Readers hoping to buy Rush Enterprises, Inc. (NASDAQ:RUSH.B) for its dividend will need to make their move shortly, as the stock is about to trade ex-dividend. The ex-dividend date is usually set to be one business day before the record date which is the cut-off date on which you must be present on the company's books as a shareholder in order to receive the dividend. The ex-dividend date is important because any transaction on a stock needs to have been settled before the record date in order to be eligible for a dividend. In other words, investors can purchase Rush Enterprises' shares before the 8th of November in order to be eligible for the dividend, which will be paid on the 12th of December.
The company's upcoming dividend is US$0.17 a share, following on from the last 12 months, when the company distributed a total of US$0.68 per share to shareholders. Looking at the last 12 months of distributions, Rush Enterprises has a trailing yield of approximately 1.6% on its current stock price of $41.7. If you buy this business for its dividend, you should have an idea of whether Rush Enterprises's dividend is reliable and sustainable. So we need to check whether the dividend payments are covered, and if earnings are growing.
If a company pays out more in dividends than it earned, then the dividend might become unsustainable - hardly an ideal situation. Rush Enterprises is paying out just 13% of its profit after tax, which is comfortably low and leaves plenty of breathing room in the case of adverse events. A useful secondary check can be to evaluate whether Rush Enterprises generated enough free cash flow to afford its dividend. Over the past year it paid out 157% of its free cash flow as dividends, which is uncomfortably high. We're curious about why the company paid out more cash than it generated last year, since this can be one of the early signs that a dividend may be unsustainable.
Rush Enterprises paid out less in dividends than it reported in profits, but unfortunately it didn't generate enough cash to cover the dividend. Cash is king, as they say, and were Rush Enterprises to repeatedly pay dividends that aren't well covered by cashflow, we would consider this a warning sign.
Have Earnings And Dividends Been Growing?
Companies with consistently growing earnings per share generally make the best dividend stocks, as they usually find it easier to grow dividends per share. Investors love dividends, so if earnings fall and the dividend is reduced, expect a stock to be sold off heavily at the same time. For this reason, we're glad to see Rush Enterprises's earnings per share have risen 19% per annum over the last five years. Earnings have been growing at a decent rate, but we're concerned dividend payments consumed most of the company's cash flow over the past year.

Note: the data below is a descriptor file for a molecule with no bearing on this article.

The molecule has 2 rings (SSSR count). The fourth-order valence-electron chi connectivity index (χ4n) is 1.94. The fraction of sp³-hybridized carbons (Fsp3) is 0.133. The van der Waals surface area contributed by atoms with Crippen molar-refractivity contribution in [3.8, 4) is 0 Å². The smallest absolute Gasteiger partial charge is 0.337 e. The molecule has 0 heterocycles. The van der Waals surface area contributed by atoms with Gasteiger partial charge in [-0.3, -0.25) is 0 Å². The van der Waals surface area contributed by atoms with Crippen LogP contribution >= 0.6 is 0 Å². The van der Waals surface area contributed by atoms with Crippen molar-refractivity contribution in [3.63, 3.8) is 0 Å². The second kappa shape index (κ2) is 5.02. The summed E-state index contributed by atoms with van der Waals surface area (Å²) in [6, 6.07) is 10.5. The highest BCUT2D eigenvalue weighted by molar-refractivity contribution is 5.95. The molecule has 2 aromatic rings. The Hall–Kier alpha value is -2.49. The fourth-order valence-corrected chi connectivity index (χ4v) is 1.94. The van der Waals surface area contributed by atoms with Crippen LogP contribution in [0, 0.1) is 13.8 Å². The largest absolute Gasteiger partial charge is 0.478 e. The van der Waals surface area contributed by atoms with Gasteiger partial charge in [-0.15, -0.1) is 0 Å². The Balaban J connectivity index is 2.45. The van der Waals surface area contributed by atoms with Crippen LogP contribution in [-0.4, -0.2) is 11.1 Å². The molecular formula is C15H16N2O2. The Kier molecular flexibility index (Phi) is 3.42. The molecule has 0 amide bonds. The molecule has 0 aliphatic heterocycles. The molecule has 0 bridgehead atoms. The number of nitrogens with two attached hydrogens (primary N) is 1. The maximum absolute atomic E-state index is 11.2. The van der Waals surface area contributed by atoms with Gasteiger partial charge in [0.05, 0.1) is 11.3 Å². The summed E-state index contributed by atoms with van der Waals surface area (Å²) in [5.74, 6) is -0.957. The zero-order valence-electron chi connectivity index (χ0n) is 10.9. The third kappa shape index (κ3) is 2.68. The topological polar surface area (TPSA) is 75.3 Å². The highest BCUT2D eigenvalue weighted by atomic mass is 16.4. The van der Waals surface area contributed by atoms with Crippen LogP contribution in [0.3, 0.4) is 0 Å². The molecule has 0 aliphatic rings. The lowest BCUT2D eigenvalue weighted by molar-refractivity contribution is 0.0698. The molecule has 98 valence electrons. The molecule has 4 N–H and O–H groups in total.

Another key way to measure a company's dividend prospects is by measuring its historical rate of dividend growth. Rush Enterprises has delivered an average of 26% per year annual increase in its dividend, based on the past five years of dividend payments. Both per-share earnings and dividends have both been growing rapidly in recent times, which is great to see.
Is Rush Enterprises an attractive dividend stock, or better left on the shelf? We're glad to see the company has been improving its earnings per share while also paying out a low percentage of income. However, it's not great to see it paying out what we see as an uncomfortably high percentage of its cash flow. To summarise, Rush Enterprises looks okay on this analysis, although it doesn't appear a stand-out opportunity.
On that note, you'll want to research what risks Rush Enterprises is facing. For example, Rush Enterprises has 2 warning signs (and 1 which is potentially serious) we think you should know about.
Generally, we wouldn't recommend just buying the first dividend stock you see. Here's a curated list of interesting stocks that are strong dividend payers.
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This article by Simply Wall St is general in nature. We provide commentary based on historical data and analyst forecasts only using an unbiased methodology and our articles are not intended to be financial advice. It does not constitute a recommendation to buy or sell any stock, and does not take account of your objectives, or your financial situation. We aim to bring you long-term focused analysis driven by fundamental data. Note that our analysis may not factor in the latest price-sensitive company announcements or qualitative material. Simply Wall St has no position in any stocks mentioned.